In the private equity arena, Shuaa Partners plans to remain strictly focused on the Gulf and Levant regions with sharp focus on the UAE and Saudi Arabia.
"Although the regional fund-raising environment is expected to remain tough we plan to raise funds as and when we decide to launch new dedicated private equity funds," said Anis Bibi, Head of Shuaa Partners.
Shuaa expects more deal flows this year from infrastructure, oil and gas, logistics and healthcare. In investment banking, it remains cautious this year although it broke even last year.
"We are well positioned to outperform if local markets do revive due to our strong backlog and mandate pipeline. However, local and regional markets are still very tentative," said Makram Kubeisy, Head of Investment Banking.
Credit growth could boost assets
A steady improvement in bank lending is key to economic recovery in the UAE and the Gulf region, but loan growth is expected to remain sluggish for the next two quarters, according to Sameer Al Ansari, Chief Executive Officer of Shuaa Capital.
"Loan growth in both the UAE and Saudi Arabia last year has been marginal," said Al Ansari.
"Lending still remains a challenge in the UAE and I do not see any drastic change in the situation for the next two quarters."
Shuaa officials said yesterday that recovery in asset prices such as equities and real estate will depend on how soon the banks will loosen lending.
They said although the liquidity situation in the UAE has improved substantially, the banks are still risk-averse and are not willing to lend at rates that are acceptable to borrowers.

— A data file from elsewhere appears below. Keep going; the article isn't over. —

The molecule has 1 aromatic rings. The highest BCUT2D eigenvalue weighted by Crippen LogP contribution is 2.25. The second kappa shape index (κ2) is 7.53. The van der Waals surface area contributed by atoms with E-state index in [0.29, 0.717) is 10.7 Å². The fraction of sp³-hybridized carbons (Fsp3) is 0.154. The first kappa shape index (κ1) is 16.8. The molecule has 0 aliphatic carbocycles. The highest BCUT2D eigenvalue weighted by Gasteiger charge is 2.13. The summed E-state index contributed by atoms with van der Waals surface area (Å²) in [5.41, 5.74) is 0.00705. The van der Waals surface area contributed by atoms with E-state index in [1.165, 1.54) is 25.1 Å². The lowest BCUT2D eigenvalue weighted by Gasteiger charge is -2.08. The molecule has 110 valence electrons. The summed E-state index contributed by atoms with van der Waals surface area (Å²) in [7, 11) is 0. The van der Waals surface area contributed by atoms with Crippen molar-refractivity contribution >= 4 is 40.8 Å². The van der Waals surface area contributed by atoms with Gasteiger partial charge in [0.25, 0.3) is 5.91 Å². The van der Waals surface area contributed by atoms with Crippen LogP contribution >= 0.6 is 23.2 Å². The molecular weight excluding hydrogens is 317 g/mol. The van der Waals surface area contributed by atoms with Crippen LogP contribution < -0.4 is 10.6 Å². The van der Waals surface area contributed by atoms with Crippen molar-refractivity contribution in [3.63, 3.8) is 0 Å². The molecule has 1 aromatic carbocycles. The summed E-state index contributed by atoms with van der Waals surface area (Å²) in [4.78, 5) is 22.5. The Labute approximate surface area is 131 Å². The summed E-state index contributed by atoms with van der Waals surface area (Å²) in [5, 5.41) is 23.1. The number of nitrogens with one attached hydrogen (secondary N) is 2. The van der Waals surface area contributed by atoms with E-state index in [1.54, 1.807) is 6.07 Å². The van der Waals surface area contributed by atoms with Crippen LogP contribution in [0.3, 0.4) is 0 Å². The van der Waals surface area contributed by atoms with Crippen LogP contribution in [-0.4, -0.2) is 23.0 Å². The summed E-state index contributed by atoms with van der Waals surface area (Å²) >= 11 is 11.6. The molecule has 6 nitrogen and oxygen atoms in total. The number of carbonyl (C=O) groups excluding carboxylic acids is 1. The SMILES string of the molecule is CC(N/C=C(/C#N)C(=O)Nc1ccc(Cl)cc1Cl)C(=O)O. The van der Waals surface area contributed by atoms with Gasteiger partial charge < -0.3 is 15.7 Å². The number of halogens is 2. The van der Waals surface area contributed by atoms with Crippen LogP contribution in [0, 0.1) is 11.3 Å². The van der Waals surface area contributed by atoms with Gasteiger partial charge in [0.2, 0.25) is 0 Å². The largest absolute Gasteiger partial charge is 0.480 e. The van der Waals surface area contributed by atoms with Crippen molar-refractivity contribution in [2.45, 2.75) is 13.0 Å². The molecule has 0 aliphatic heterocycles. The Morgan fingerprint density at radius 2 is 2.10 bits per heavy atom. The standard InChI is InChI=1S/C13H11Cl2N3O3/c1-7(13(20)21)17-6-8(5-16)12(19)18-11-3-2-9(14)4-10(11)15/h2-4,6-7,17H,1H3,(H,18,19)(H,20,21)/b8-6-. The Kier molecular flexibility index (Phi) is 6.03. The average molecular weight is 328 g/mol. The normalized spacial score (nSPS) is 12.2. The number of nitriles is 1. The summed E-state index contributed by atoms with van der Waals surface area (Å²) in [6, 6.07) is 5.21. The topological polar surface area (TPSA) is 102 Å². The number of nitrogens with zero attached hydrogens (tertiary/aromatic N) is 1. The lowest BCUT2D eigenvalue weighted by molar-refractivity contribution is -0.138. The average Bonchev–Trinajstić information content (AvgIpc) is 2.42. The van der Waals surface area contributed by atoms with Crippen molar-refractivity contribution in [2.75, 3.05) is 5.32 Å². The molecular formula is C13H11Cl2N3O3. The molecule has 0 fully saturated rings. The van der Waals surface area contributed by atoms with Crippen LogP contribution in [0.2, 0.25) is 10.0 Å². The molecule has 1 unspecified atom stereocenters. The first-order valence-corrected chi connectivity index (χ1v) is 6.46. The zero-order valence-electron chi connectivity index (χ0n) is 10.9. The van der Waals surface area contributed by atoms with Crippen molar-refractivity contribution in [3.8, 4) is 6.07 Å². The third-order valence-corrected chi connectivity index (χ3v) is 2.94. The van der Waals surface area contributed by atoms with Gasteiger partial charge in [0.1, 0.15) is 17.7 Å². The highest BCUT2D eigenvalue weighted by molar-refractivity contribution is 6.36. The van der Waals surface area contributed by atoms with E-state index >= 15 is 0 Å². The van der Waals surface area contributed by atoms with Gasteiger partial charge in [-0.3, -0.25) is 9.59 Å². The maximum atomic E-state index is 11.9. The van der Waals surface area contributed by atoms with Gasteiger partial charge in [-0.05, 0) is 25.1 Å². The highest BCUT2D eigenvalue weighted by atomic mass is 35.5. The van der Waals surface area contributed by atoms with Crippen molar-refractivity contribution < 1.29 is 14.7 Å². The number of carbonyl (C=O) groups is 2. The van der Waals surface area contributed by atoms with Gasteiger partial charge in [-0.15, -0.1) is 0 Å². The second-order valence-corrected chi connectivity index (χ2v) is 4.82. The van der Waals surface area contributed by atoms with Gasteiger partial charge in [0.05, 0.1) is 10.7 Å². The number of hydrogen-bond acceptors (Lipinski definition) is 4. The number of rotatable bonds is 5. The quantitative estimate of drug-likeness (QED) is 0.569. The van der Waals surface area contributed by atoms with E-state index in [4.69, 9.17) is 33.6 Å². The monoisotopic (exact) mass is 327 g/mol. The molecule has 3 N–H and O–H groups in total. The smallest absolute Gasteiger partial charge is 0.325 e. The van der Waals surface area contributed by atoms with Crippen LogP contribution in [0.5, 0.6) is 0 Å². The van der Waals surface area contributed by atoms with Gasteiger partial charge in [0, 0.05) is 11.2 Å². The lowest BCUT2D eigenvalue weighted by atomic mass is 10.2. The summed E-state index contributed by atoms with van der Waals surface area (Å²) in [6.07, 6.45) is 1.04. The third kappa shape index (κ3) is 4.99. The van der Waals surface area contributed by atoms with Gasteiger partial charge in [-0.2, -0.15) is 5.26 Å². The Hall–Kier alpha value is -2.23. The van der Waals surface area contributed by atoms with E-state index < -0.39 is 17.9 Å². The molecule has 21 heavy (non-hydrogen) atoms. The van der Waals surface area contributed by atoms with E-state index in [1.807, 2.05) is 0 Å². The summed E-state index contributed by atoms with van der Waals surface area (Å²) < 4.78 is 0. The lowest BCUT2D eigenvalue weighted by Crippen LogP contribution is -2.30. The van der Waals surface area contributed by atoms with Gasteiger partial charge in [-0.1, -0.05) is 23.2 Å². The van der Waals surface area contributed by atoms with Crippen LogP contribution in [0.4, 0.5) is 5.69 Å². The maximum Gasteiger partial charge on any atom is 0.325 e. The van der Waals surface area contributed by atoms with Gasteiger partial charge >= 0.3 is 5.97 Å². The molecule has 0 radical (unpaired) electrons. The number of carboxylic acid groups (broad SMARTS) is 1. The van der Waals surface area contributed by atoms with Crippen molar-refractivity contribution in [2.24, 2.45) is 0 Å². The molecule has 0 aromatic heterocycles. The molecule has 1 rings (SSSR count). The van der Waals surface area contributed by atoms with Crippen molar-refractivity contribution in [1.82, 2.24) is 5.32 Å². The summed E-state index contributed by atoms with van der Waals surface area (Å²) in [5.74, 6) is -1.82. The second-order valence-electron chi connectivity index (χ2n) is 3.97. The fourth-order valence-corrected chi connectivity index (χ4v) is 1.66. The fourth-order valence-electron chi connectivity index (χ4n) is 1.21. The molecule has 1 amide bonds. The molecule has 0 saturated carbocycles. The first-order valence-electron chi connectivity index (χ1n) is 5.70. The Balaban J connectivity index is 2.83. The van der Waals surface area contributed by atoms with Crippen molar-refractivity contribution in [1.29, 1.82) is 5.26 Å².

"Many banks say they are comfortable with their liquidity and the positions on their balance sheets.
"However, the interest rates they are offering are far in excess of the expectations of the borrowers," said Amer Halawi, Shuaa's Managing Director, Research.
In the absence of a strong revival in lending by banks, a recovery in the real estate sector will take much longer than expected.
"If there is adequate stimulus in terms of economic recovery and loan growth in the economy we expect the real estate prices to recover in the next three years.
"In the absence of such measures it could take as long as seven years," said Al Ansari.
Overall, Shuaa said it saw solid fundamentals for the UAE and the region.
"The restructuring of Dubai World and Dubai Holding. and the financial restructuring of many other quasi-government entities appears to be on track.
"This has improved the investors' confidence substantially and helped the Dubai government and companies such as Emaar and Dubai Electricity and Water Authority (Dewa) to return to the market," said Al Ansari.
While the UAE's corporate fundamentals have been rated as strong, with low debt to equity ratios and good dividend yields, the country's stock markets continue to be poorly valued.
Many companies are trading at a considerable discount to other emerging markets.
"There has been huge wealth erosion from the UAE market following the sharp decline in real estate and stock prices," said Halawi
"This has affected the liquidity in the country's stock markets.
"As growth returns, we have the opportunity to reverse the cycle of wealth erosion," he added.